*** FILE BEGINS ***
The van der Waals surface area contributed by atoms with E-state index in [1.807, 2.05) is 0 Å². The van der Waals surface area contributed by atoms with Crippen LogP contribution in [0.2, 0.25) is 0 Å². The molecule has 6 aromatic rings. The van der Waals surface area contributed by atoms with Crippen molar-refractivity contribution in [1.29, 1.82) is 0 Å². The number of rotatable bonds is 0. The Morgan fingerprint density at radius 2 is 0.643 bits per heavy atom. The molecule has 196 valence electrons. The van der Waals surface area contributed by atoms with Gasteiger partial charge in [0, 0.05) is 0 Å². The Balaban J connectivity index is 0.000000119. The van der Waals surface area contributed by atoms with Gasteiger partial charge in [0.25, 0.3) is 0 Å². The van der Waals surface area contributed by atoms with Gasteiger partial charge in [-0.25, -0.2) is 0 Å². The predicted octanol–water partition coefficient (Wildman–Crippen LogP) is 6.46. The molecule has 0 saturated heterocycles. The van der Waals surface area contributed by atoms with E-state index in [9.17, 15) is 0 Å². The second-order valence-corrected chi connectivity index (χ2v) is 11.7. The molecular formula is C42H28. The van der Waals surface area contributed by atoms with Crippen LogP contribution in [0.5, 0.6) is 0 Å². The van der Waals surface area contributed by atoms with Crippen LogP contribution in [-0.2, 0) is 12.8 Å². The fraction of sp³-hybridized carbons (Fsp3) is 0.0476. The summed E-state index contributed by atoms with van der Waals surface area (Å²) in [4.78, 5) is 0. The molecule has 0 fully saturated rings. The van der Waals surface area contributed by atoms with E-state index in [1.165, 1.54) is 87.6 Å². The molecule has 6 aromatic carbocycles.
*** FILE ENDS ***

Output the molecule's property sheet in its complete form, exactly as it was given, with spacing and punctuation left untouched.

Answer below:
The van der Waals surface area contributed by atoms with E-state index in [1.807, 2.05) is 0 Å². The van der Waals surface area contributed by atoms with Crippen LogP contribution in [0.2, 0.25) is 0 Å². The molecule has 6 aromatic rings. The van der Waals surface area contributed by atoms with Crippen molar-refractivity contribution in [1.29, 1.82) is 0 Å². The number of rotatable bonds is 0. The Morgan fingerprint density at radius 2 is 0.643 bits per heavy atom. The molecule has 196 valence electrons. The van der Waals surface area contributed by atoms with Gasteiger partial charge in [0, 0.05) is 0 Å². The Balaban J connectivity index is 0.000000119. The van der Waals surface area contributed by atoms with Gasteiger partial charge in [0.25, 0.3) is 0 Å². The van der Waals surface area contributed by atoms with Gasteiger partial charge in [-0.25, -0.2) is 0 Å². The predicted octanol–water partition coefficient (Wildman–Crippen LogP) is 6.46. The molecule has 0 saturated heterocycles. The van der Waals surface area contributed by atoms with E-state index in [9.17, 15) is 0 Å². The second-order valence-corrected chi connectivity index (χ2v) is 11.7. The molecular formula is C42H28. The van der Waals surface area contributed by atoms with Crippen LogP contribution in [0.5, 0.6) is 0 Å². The van der Waals surface area contributed by atoms with Crippen LogP contribution in [-0.2, 0) is 12.8 Å². The fraction of sp³-hybridized carbons (Fsp3) is 0.0476. The summed E-state index contributed by atoms with van der Waals surface area (Å²) in [4.78, 5) is 0. The molecule has 0 fully saturated rings. The van der Waals surface area contributed by atoms with E-state index in [1.165, 1.54) is 87.6 Å². The molecule has 6 aromatic carbocycles.